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Congressman Rob Woodall

Representing the 7th District of Georgia

Washington Watch - 4/10/17

April 10, 2017
E-Newsletter Archive


By a vote of 54 to 45, Judge Neil Gorsuch was confirmed on Friday as the 113th Justice to the United States Supreme Court. This long awaited vote did not come without contention; however, I am pleased it turned out favorably for Justice Gorsuch. It is abundantly clear Justice Gorsuch possesses the knowledge, experience, and demeanor to serve as a Supreme Court Justice as demonstrated through his hearing, his rulings on cases during his tenure on the bench, and the thousands of pages of documents provided to the Senate Judiciary Committee by the U.S. Department of Justice. This confirmation reassures me that the Supreme Court will now be able to perform its responsibility at full capacity and serve our nation as intended. His Constitutionalist perspective will have a welcome place on the bench, and I look forward to his work on the court in the years to come. 



On Tuesday, the United States government learned that President Bashar al-Assad was responsible for a horrific chemical weapons attack on his own people, killing 85 and wounding many more—including nearly two dozen children.  In response to this cruel, barbaric act, President Trump and his national security team made the decision to launch 59 Tomahawk missiles at aircraft, hardened aircraft shelters, petroleum and logistical storage, ammunition supply bunkers, air defense systems, and radars at the al-Shayrat airbase in Syria—the same airbase Assad is suspected to have used to deploy his chemical weapons.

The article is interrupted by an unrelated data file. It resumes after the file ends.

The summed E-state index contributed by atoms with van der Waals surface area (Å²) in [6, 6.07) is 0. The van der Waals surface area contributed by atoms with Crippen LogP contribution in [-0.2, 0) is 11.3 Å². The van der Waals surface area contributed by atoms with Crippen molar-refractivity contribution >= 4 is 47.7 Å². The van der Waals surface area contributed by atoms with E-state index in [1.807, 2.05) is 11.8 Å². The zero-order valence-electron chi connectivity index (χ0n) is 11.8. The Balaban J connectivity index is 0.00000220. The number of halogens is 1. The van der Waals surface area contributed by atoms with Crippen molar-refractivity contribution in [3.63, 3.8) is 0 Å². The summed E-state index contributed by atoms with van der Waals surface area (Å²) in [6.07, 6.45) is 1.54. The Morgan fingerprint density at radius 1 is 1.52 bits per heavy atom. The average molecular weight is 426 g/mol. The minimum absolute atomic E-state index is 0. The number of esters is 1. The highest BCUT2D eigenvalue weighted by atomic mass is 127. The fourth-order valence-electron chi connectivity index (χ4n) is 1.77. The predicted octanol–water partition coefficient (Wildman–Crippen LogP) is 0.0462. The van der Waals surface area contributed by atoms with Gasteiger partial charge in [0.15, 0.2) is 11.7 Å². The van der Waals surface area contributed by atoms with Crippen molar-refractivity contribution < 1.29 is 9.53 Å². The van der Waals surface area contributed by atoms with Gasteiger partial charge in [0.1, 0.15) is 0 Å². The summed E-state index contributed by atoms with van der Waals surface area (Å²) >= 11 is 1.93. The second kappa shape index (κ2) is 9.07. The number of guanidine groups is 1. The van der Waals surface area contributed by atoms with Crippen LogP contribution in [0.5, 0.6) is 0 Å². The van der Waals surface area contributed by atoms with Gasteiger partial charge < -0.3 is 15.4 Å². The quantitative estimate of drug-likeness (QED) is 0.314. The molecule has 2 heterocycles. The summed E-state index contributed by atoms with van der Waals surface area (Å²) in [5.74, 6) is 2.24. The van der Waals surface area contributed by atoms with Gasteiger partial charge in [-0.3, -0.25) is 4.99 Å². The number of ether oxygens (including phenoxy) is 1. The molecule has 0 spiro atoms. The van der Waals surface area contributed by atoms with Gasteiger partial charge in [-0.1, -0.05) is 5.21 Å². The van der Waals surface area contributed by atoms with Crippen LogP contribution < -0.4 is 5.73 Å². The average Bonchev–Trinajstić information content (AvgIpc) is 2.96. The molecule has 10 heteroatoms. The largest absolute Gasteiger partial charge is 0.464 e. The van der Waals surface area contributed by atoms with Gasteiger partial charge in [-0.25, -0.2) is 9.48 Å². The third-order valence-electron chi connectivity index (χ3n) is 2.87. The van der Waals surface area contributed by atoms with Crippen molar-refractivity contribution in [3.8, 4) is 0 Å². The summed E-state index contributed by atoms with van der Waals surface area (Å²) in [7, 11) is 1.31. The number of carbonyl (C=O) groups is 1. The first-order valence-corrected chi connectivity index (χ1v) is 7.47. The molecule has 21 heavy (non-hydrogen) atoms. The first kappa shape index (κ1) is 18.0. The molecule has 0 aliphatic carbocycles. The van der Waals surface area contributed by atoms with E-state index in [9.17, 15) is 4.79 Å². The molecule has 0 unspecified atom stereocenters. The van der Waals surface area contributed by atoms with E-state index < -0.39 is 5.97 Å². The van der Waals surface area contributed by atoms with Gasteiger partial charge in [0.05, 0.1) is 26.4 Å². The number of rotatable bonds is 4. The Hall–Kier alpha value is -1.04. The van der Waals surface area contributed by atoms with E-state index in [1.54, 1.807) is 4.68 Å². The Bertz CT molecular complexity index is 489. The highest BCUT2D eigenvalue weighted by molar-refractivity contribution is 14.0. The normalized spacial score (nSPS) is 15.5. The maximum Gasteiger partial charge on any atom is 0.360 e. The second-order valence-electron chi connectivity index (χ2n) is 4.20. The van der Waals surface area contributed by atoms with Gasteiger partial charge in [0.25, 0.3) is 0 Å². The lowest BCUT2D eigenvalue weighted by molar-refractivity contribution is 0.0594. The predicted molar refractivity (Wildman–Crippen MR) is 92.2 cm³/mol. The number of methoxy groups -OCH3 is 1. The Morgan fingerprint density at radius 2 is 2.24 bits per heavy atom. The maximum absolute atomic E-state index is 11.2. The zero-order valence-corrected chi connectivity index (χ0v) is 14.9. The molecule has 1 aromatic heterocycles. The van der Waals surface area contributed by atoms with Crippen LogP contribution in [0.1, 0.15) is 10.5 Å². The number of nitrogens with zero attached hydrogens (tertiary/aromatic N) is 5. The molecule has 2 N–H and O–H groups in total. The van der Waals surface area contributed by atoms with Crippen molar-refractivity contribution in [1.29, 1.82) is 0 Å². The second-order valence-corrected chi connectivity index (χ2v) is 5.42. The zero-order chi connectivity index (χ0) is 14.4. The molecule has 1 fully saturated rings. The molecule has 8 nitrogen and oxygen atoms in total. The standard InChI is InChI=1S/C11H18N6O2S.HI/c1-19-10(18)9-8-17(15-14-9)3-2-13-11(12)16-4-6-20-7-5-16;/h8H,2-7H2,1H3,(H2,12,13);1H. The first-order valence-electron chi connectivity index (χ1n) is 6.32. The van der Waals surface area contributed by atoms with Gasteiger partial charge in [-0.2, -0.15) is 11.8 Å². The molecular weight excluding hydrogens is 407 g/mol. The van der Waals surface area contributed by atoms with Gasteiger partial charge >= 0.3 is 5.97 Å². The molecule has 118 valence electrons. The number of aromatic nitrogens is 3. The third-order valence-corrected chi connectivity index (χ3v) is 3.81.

If the Assad regime and its enablers were gauging America’s commitment to peace and justice, they received a clear answer from our nation and our international partners, including the United Kingdom, Jordan, Israel, Saudi Arabia, Japan, Turkey, Germany, and others that publicly supported America’s decision.  That said, while America’s leadership changed on January 20th, our Constitution did not.  Before acting further, it is vital that the Trump Administration present a decisive strategy to achieve our goals in Syria and work closely with Congress and the American people. I look forward to working with the Trump Administration to further those shared goals. 



In a couple of very strong, bipartisan votes last week, the House passed two bills that would update decades-old federal laws in an effort to both increase flexibility and provide greater access to capital for small businesses and startups around the nation.  The first bill, the “Encouraging Employee Ownership Act of 2017,” was passed by a vote of 331-87, and it would amend U.S. Securities and Exchange Commission (SEC) regulation last updated in 1999 to make it easier for companies to offer more employees ownership stakes.  Such a change will allow more small businesses and startups, especially those without large amounts of cash on hand, to attract and retain talented employees.